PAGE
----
This isn’t as ho-hum as it may sound, though it’s a little hard to describe why. We think the graphical presentation of the relative stillness of each shot is simply more obvious in the line plot: Shots that feel very similar will measure quite differently and — sometimes glaringly — illustrate the disastrous compounding of flaws that routinely spoils what feels like a technically sound shot. Nothing makes this clearer than an ugly, obvious 20- or even 40-point bounce from one press to the next. But stick with it, and this is where the near-magic happens. Between the MantisX sensor, software and your brain, a feedback loop is built, and we think you’ll be as astonished and impressed as we were how rapidly those infuriating swings begin to moderate. With an efficiency matched by nothing else we know, the MantisX gets you closer to repeatability in that all-important press.

MantisX

The third Train-mode screen gives even better detail on variations in one crucial sense. While it goes back to the “bucket” display mode where shots are grouped by error type, it shows the degree of error, rather than a simple count. Reading this is therefore a bit more subtle: If you have small, concentric slivers all around the center, your technique is likely very sound. The mistakes you’re making are causing very small angular deviations, and are approaching irreducible levels that reflect biologic immutables (pulse, respiration, etc.), not technique blunders.

If your pattern is more spoke-like — with larger/deeper arcs more scattered — then your score will be lower, too. You may have fewer errors, but their magnitude is such that they’ll have big(ger) impacts on downrange results.

While it’s easy to get excited about the actual shooting benefits of the MantisX system, it’d be an injustice to overlook some other fine attributes. A favorite is the charging method: The supplied cable lets you charge your sensor in any handy USB. We have no idea why there isn’t more of this in small devices of every type.

Next is that charging port itself. If you plan to do mostly dryfire work and have a pistol to which you’ll leave the sensor mounted (don’t forget — it works with CO2 and Airsoft too), such a mount can be made with the port accessible; that is, pointing forward to make plug-in dead easy. If you are using the sensor in live fire, you’ll be well-advised to turn the charging connection rearward so that carbon and other detritus don’t find their way into the connector. Just remember, this is parameter for the sensor, and creates push/pull assessment errors if not set on the “Settings” screen.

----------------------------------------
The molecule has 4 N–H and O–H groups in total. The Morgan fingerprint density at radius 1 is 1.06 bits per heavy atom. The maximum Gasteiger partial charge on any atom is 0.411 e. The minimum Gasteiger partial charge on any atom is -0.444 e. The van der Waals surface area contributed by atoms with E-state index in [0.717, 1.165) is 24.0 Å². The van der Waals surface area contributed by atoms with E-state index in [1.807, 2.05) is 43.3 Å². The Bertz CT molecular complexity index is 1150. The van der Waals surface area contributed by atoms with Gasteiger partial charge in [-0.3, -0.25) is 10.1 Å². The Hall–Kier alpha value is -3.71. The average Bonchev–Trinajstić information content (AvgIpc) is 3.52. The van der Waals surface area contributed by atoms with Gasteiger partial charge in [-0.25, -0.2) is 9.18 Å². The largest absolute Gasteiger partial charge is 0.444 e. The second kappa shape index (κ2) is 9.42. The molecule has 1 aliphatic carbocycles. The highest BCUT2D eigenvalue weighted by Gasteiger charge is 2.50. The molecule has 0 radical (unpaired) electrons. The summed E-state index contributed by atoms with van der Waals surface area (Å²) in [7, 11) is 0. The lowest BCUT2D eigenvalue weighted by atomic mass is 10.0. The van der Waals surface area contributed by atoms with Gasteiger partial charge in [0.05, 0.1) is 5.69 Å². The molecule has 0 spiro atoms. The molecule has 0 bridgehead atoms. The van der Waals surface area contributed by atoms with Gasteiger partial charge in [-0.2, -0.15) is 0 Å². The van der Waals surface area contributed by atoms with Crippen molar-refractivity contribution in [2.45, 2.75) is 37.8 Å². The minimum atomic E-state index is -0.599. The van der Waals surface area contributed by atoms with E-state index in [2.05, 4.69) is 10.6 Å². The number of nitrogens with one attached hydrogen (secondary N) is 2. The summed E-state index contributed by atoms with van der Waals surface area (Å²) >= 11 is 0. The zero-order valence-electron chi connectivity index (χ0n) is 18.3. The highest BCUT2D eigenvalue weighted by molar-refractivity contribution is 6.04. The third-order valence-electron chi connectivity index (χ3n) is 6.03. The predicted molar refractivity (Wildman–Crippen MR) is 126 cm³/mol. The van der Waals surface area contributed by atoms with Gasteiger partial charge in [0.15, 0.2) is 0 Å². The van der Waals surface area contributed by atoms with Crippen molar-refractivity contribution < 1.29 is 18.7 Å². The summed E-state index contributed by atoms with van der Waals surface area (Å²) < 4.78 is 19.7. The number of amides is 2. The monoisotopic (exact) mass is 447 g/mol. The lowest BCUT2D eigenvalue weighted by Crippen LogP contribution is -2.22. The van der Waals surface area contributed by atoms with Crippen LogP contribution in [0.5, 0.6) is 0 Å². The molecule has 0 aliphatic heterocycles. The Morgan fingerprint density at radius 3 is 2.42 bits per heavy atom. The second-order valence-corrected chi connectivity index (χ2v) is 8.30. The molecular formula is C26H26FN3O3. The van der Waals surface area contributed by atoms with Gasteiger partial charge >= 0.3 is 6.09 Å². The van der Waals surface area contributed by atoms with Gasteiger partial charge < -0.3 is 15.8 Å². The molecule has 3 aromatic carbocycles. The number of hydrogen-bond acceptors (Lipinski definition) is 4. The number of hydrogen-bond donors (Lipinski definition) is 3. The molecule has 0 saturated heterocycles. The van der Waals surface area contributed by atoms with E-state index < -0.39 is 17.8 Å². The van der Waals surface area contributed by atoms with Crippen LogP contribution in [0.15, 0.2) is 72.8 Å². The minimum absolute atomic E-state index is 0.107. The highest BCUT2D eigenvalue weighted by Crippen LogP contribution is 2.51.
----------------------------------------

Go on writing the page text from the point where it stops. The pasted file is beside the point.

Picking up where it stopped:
We can hear some of you thinking, by the way. “Gee, what would it be like on my rifle?” That is easily answered in two ways. First, we tried it, and it works just fine, though obviously the technique tips are mostly meaningless because grip is so different. But in terms of telling you how “quiet” you are physically at the moment you break the shot, it’s grand. Second, and not coincidentally, MantisX tells us that a rifle version of the software is already well along and due this summer.

A “History” mode is built into the MantisX software, too, and it’s about as self-explanatory as it could be. It stores each string as a bar graph in 0-to-100 scale, and contains the individual “Train” mode results (all three plots). It divvies them up by “live,” “dry” and “all,” as well as presenting some summary statistics. All are shareable as well.

We expect it’s clear that the more we fiddle with the MantisX, the more we like it. It’s clever, reliable and affordable, and will allow disproportionately rapid improvement for modest investments along several axes. But make no mistake: Its genius is not merely in forging some new paradigm, but also in refocusing and capitalizing on a time-tested one. It will put the fun back in dry fire. And if we’re honest, the more seasoned you get, the more boring this becomes. Heck, the MantisX even allows this to become a mildly competitive pursuit, if you like.

As to a new paradigm, we’d suggest it does this too. Nothing in (LOUD) shouting distance allows a reconnection between dry and live practice like the MantisX system. Making one pay dividends for the other has never been frankly transparent, and we think that’s about to change.

If you’ll take our advice, don’t be on the tail end of finding out.

MantisX unit

Visit MantisX site HERE
MSRP of the MantisX Firearms Training Systems is $149.99